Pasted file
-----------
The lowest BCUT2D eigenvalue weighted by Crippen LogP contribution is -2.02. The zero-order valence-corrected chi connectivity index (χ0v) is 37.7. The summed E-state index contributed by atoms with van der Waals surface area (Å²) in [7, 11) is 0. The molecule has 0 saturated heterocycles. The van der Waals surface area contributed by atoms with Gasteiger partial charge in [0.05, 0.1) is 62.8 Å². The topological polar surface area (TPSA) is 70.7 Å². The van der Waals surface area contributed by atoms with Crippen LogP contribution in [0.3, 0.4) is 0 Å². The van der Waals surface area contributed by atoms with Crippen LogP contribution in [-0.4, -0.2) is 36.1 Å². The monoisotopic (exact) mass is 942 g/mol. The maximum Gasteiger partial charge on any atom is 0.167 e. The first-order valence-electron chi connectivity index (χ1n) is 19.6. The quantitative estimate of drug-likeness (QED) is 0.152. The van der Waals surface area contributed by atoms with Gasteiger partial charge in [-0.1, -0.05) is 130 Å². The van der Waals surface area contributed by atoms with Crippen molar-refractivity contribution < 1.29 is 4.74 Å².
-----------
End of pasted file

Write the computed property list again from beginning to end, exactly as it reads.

The lowest BCUT2D eigenvalue weighted by Crippen LogP contribution is -2.02. The zero-order valence-corrected chi connectivity index (χ0v) is 37.7. The summed E-state index contributed by atoms with van der Waals surface area (Å²) in [7, 11) is 0. The molecule has 0 saturated heterocycles. The van der Waals surface area contributed by atoms with Gasteiger partial charge in [0.05, 0.1) is 62.8 Å². The topological polar surface area (TPSA) is 70.7 Å². The van der Waals surface area contributed by atoms with Crippen LogP contribution in [0.3, 0.4) is 0 Å². The van der Waals surface area contributed by atoms with Crippen LogP contribution in [-0.4, -0.2) is 36.1 Å². The monoisotopic (exact) mass is 942 g/mol. The maximum Gasteiger partial charge on any atom is 0.167 e. The first-order valence-electron chi connectivity index (χ1n) is 19.6. The quantitative estimate of drug-likeness (QED) is 0.152. The van der Waals surface area contributed by atoms with Gasteiger partial charge in [-0.1, -0.05) is 130 Å². The van der Waals surface area contributed by atoms with Crippen molar-refractivity contribution < 1.29 is 4.74 Å².